Yeah, I know what a quadrabent is. I was just trying to turn anarcycle on to velomobiles!

    There are places that sell kits which turn two EZ-1's into a quadrabent - here, for example. You could always take the kit off and then you'd have two EZ-1's.

    Another issue, though, with the side-by-sides: they seem kind of wide for the bike lanes in many communities (at least for mine). You might want to check out the bike lanes in yours first.

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    meb
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    Quote Originally Posted by spambait11
    Yeah, I know what a quadrabent is. I was just trying to turn anarcycle on to velomobiles!

    There are places that sell kits which turn two EZ-1's into a quadrabent - here, for example. You could always take the kit off and then you'd have two EZ-1's.

    Another issue, though, with the side-by-sides: they seem kind of wide for the bike lanes in many communities (at least for mine). You might want to check out the bike lanes in yours first.
    Width issues may vary based on your location.
    Here in metro DC, it's not a serious problem. I'm aware of a single bike trail access tunnel that is only 48" wide (Crystal City to Mt. Vernon Trail) and suspect some bridges I haven't measured in Rock Creek part might present an issue for a single lane 48" wide single person/50" wide multiperson Rhoades car. Most 2 lane VA/MD bike trails are 10-12 ft. wide around here, a little narrower in DC. Might be too wide for many sidewalks.

    Side by side quadrabents have only mildly more serious problems than what 28-36" wide recumbent trikes need deal with. A local avid rider of a 32" wide Terra Trike complains of not getting his trike in places a bike can access, but I don't have significant problems with my 36" wide trike.

    I guess passing slower traffic on crowded bike trails would be more limitting.
    Last edited by meb; 10-07-04 at 01:58 AM.

  11. #11
    Senior Member Cadillac's Avatar
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    On our trails there are posts placed where the trail intersects a road (i.e., access points). When I am riding my DF tandem with my wife, I need to come to a complete stop, my stoker dismounts, and I swing the backend around and walk through the entrance. It is a nuisance, but it prevents motorcycle (and car) access to the trails.

    With quadracycle, it might be impossible to access the trail unless the cycle could be lifted over the posts.

    I really don't see a pedal-powered quadracycle competing with automobile traffic in our city. I doubt if such a cycle could manage city speeds of 30-40 mph (50-70 km/h) even with four serious riders. The problem, of course, is that as a commuter a quadracycle would have at least one mediocre rider. At times, too, a full complement of four riders might not be filled. Certainly one rider could not make the unit perform at such needed speeds.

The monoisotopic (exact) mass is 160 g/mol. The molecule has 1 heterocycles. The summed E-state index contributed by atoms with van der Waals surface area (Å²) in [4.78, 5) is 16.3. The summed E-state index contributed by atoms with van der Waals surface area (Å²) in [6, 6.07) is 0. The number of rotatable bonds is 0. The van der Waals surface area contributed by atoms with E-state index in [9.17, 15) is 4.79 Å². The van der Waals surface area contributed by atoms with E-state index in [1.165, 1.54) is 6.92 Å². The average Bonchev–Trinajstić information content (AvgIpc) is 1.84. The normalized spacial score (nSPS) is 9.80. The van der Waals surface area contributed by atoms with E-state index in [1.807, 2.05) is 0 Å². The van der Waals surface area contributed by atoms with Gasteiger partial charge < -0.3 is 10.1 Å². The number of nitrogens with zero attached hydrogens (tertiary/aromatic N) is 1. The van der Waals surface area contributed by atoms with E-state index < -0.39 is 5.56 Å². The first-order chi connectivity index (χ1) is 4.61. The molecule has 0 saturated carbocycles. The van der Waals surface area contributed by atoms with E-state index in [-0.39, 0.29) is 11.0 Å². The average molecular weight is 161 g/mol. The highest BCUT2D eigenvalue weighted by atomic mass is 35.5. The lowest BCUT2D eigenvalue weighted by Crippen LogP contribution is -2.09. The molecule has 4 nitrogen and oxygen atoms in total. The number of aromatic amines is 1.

As soon as you add electric power (and heavy batteries) or a small internal combustion engine, your quad is in a different category. Most gasoline-powered lawnmower engines are worse polluters than automobiles.

    Someone above suggested that an inline tandem would be a better unit for aerodynamics. Can you see a 4-seater inline recumbent for commuting?

    Smart cars (hybrids of IC engines, electric motors, fuel cells) need one more addition to be truly pollutant free: pedals.
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    Inline two-person recumbent
    SpeedMachine

    I'm wondering if you could add a 36 gear to this or if adding one would make the speed machine go even faster.

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    Quote Originally Posted by Cadillac
    Smart cars (hybrids of IC engines, electric motors, fuel cells) need one more addition to be truly pollutant free: pedals.
    Check out the Twike:
    http://www.electricbike.com/NewsEven...ightypedal.htm
    I think they're kinda neat. Not completely human powered, though.

  14. #14
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    If those are the same ones I'm thinking of, we have those in Chicago on the lakefront. They aren't very fast at all- and they can be pretty cumbersome at times. Fun if you have kids, though.

    Koffee

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    Twikes seems a little too hi-tech for me as well. I don't like things I can't feasibly re-create. Plus it's only 25% human powered. Neet for show, but i wouldn't want to live there. I'm still wondering about the multiplication of human power. If they've made multi-person vehicles, why can't they go faster?? Too much wind or weight resistance?? I'm thinking of the pully effect, being able to lift hundreds of pounds with one simple and ordinary tug.

  16. #16
    hmBldr
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    Anarcycle,